From the 22 November post at HealthNewsReview.blog
You probably saw, read, or heard about news of an observational study in the New England Journal of Medicine pointing to a statistical association between nut consumption and lower death rate. Larry Husten did a good job explaining the study on Forbes.com.
The NEJM itself posted a YouTube video that had journal editor Jeffrey Drazen’s voice over an animated explanation. I hadn’t seen such NEJM videos before. Take a look. Drazen ends: “I would be nuts to think that eating nuts alone would add years to my life.”
I wish I had that kind of budget. Frankly, I wish I had any budget.
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- Go Nuts! Consumption of Nuts Linked to Mortality Benefit (forbes.com)
- Living Longer with Nuts (healthbistro.lifescript.com)
- Going nuts! (norleenagullettmd.com)
New Outlet Will Allow Access to Lectures, Training, Special Events and Other Video Content
The National Library of Medicine, the world’s largest medical library and a component of the National Institutes of Health (NIH), is pleased to announce the launch of its new YouTube channel, at http://www.youtube.com/nlmnih.
YouTube is a free video-sharing Web site, created in February 2005, on which users can upload, view and share videos. Unregistered users may watch videos, and registered users may upload an unlimited number of videos.
The NLM YouTube channel will post videos of database training, NLM exhibitions (such as an overview of the new Native Voices: Native Peoples’ Concepts of Health and Illness), public service announcements, lectures and more. Interested parties can subscribe to be notified whenever new content is posted on the NLM channel. The NLM site also features links to NIH YouTube channels and other federal health resources.
Although figures for the number of YouTube users worldwide vary, most studies list it as the third most popular Web site, following Facebook and Google. In November 2006, YouTube, LLC was bought by Google Inc. for $1.65 billion, and now operates as a subsidiary of Google.
As an educator, I am always looking for ways to make learning fun. Social media, such as YouTube, has been growing in use since its inception. Even my 13 year old son looks at YouTube videos. So, I thought, why don’t I see how I can incorporate YouTube into nursing education? Having a fun, innovative learning strategy would make learning more enjoyable, and also add a different dimension to the process. I decided to start adding YouTube to my simulation preparatory material. I carefully viewed various videos based on the simulation scenarios I was writing. After speaking to the students, I learned that they enjoyed the YouTube inclusion. After that, I decided to add it to my pathophysiology course, as well as my psychiatric clinical teaching. I am always looking for new YouTube videos and am interested in how the students themselves use it. I ask students to send me links that they have found useful. After using YouTube for a few years, I decided that my experience with using it could be helpful to other faculty, as all educators are looking for new innovative learning formats.Guest blogger Leighsa Sharoff, EdD, RN, NPP, AHN-BC, Associate Professor and Coordinator of Simulation and Learning Resources at Hunter-Bellevue School of Nursing, writes about the use of YouTube in courses.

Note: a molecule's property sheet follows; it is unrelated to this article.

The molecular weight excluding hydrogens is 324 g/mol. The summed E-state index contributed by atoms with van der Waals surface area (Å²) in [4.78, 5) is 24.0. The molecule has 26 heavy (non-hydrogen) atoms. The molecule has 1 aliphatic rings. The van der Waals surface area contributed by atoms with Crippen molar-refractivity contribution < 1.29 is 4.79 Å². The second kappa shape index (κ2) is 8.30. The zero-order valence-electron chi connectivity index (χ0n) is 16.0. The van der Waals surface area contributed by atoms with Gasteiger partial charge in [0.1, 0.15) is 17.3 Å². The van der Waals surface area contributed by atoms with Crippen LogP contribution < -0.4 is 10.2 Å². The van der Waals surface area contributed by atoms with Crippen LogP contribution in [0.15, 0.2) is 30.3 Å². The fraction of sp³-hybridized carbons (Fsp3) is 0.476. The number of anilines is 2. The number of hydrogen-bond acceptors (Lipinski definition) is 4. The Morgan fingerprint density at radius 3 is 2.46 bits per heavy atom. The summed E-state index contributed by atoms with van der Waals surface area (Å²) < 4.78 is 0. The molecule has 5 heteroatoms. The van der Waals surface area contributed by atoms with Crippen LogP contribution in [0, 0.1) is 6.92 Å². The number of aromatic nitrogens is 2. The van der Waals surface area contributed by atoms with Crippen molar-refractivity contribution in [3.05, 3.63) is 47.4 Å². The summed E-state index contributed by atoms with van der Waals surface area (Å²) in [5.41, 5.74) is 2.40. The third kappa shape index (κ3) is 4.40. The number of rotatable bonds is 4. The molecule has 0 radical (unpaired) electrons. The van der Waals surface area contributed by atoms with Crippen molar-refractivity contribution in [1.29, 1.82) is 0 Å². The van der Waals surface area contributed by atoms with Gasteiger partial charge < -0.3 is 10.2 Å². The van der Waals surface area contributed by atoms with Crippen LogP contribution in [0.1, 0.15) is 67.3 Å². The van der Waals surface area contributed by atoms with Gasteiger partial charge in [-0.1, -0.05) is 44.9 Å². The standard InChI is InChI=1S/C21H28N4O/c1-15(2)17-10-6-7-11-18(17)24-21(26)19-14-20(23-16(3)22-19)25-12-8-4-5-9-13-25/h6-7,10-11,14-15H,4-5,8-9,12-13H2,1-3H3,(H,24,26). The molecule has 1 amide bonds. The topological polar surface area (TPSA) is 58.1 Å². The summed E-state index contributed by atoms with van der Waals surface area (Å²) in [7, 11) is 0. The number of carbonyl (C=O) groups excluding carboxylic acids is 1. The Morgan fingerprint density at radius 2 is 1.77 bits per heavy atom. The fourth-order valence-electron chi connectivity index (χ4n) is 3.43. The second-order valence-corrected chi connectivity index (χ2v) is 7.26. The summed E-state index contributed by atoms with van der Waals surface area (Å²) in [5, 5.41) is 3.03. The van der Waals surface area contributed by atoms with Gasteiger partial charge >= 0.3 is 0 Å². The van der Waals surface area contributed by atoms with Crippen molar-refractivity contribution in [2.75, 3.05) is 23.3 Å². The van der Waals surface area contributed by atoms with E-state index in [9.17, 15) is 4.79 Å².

My article, “Integrating YouTube into the Nursing Curriculum” has just been published by OJIN: The Online Journal of Issues in Nursing. It provides a description of social networking sites and tools, as well as YouTube. I also share hints and cautions about will be most helpful to the many faculty who know it is time to integrate YouTube and other Internet content into their courses, but are hesitant to do so.
I’d love to hear about other YouTube videos that faculty have used in courses for health professionals. What are you using?
Leighsa Sharoff, EdD, RN, NPP, AHN-BC, Associate Professor of Nursing, Hunter College, CUNY
The US Agency for Healthcare Research and Quality (AHRQ)has a YouTube Channel
The growing list of video titles includes the following titles: Tips for Going Home from the Hospital, Asking Questions Before Surgery, Secondhand Smoke and Bring a Health Advocate to Appointments.